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Helping out in Japan


Just thought I'd let everyone know about an opportunity to help the people of Japan. It's an organization run by one of my friends, at www.socksforjapan.com. Remember, everyone over there still needs help!
Them? The money doesn't go to families direct, it goes through so many organizations and people before it even helps. What you have to understand is money being donated through the Red Cross (and other big organizations alike) aren't donating to actual aid per say. They are funding smaller organizations within Japan that will help with shelter, water, food, electricity. Japan is a wealthy country, they've been refusing help from governments from other countries when it comes to money, but they have been asking for help with search and rescue missions. When Japan starts the clean up missions and rebuilding their country, they won't need your donations, they may not even accept your donations officially. When in relation to places like Haiti, donations are needed still, some will say more if you compare it to Japan, but with that it's a poor country and throwing money at it won't help in the long run because it will still be poor - which will no doubt be a cause to ask for more donations to help with more food, education etc.

The same rules do apply to natural disasters like this, money isn't the answer. In Japan money isn't the problem to helping, but it is still a good idea to donate money, or anything else like clothing. I would say donate direct to charities within Japan. http://www.charity-charities.org/Japan-charities/Japan.html.

That "Socks for Japan" has good intentions, but it is not registered as a charity.
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Anybody can create an "organization" but unless they've gone through the process of filing with the IRS and have received 501(c)3 charitable status, I will not give them a penny. Sorry.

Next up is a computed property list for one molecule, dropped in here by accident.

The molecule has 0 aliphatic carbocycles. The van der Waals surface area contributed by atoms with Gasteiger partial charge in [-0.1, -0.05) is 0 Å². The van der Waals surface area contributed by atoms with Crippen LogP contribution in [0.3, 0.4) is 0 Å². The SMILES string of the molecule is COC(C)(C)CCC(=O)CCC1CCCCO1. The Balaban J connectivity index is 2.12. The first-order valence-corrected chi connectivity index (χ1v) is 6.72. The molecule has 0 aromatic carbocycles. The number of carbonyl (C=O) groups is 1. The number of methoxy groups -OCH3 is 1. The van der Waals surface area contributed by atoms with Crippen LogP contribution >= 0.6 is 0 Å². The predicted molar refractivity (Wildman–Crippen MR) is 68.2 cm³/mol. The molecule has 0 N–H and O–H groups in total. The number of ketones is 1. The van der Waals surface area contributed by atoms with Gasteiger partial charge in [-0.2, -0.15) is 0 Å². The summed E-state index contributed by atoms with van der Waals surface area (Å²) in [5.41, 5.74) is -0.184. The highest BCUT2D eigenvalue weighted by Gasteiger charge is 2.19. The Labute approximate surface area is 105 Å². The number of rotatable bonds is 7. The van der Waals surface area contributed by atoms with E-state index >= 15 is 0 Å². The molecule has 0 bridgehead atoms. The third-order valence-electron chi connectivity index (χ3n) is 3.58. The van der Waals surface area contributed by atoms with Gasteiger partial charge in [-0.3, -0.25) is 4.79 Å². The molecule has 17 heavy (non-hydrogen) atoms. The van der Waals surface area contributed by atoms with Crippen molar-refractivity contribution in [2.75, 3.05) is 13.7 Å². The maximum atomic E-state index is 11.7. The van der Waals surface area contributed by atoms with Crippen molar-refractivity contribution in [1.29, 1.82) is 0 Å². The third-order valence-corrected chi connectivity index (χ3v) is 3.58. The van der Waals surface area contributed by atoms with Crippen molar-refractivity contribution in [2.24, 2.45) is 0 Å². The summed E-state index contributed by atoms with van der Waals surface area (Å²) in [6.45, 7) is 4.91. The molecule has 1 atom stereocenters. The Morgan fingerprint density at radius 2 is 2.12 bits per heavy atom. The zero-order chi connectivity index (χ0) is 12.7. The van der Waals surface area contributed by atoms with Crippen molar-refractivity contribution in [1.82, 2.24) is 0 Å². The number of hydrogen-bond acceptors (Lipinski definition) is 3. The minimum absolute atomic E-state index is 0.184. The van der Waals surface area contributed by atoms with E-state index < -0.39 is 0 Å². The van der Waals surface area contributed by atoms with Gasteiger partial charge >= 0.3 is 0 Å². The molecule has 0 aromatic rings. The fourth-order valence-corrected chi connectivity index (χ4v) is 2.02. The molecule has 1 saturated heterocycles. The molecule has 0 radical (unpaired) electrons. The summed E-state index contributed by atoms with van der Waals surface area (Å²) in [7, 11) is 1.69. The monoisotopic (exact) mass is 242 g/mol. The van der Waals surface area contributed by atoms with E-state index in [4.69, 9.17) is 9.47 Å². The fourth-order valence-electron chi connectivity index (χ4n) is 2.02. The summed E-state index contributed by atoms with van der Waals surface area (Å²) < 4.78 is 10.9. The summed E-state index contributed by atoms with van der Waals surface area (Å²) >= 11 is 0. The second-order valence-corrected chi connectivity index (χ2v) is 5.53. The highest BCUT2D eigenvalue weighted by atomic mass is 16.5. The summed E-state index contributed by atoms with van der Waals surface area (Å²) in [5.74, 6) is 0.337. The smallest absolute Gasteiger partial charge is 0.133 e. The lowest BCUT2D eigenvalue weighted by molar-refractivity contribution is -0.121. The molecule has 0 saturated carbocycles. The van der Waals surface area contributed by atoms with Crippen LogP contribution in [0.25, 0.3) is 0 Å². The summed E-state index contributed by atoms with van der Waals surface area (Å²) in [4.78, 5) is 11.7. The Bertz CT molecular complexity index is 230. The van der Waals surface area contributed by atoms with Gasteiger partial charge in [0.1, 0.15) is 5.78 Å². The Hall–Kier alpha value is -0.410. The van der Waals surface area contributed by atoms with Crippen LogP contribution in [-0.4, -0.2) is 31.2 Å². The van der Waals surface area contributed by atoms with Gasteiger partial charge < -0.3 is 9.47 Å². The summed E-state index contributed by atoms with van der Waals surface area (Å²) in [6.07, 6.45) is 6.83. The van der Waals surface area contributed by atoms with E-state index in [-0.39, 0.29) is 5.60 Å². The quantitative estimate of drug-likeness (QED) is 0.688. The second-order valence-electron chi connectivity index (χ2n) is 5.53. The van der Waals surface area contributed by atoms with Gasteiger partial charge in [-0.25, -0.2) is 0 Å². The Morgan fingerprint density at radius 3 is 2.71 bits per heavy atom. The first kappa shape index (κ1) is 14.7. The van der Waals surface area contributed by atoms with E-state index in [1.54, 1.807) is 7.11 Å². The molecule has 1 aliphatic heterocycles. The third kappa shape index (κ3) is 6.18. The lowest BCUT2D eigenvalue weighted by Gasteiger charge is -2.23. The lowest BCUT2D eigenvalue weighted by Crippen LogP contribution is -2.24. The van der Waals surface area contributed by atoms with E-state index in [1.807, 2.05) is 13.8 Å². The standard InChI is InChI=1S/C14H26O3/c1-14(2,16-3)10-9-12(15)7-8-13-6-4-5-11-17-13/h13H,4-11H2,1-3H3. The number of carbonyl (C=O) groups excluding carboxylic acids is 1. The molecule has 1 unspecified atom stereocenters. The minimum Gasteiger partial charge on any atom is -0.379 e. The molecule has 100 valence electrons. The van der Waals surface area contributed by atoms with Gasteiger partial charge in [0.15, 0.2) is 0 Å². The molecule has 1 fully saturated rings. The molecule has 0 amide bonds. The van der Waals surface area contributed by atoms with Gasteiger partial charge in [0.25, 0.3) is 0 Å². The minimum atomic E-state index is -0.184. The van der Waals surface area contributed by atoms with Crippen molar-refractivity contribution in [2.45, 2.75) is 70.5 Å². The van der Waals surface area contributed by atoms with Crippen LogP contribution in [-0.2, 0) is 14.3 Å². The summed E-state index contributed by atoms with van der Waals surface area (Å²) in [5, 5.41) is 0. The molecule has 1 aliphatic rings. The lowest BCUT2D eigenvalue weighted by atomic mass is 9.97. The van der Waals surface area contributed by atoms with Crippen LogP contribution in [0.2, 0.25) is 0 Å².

Anybody can create an "organization" but unless they've gone through the process of filing with the IRS and have received 501(c)3 charitable status, I will not give them a penny. Sorry.

The interesting thing is, over 4,500 organizations applied for charitable status in relation to Japan relief. These guys were one of them who were refused.
The IRS will refuse an application if you forget to cross a "t" on your 1023 form. Well, not literally, but you get the idea. Forming a well rounded non-profit org takes several months. You'll also need a lot of time, effort, money, and in some cases a laywer if you're not familiar with all of the legalities or neet help putting together legal documents. It's not something you can just throw together in a day or two.
Actually the way you can help is find the organization with the lowest overhead cost, and donate to them... the organization with the lowest overhead are usually the most helpful and effective. But Dynash is mostly correct with this one. Japan is fully capable of lifting itself up, as it is an extremely wealthy country with a lot of domestic capability.
If you want to know if it's worth helping through a 'known' registered charity, check and see if they have a Human Resources department. If they do don't touch them!

What I found - after volunteering myself vehicles and time was that 'administration costs' would take a huge chunk of anything going.

Just to reinforce how well Japan is doing in picking itself up, I seen a story this morning regarding a major road that was devastated (actually looked like ours here in normal circumstances) and they had it in brilliant condition within days (like we would like to have ours).

They have had a devastating period, but they have had wonderful periods that allow them to pick it up again, and the people don't shirk it.

By all means wallow in sorrow for them, but do feel deeply regretful at the loss of life, and leave them to sort it out - they are way more than capable and all the intervention is just going to make things take longer as they try and organise all the bloody well wishers with a pair of socks in hand trying to help - wonder what the Japanese is for bugger off were doing fine now!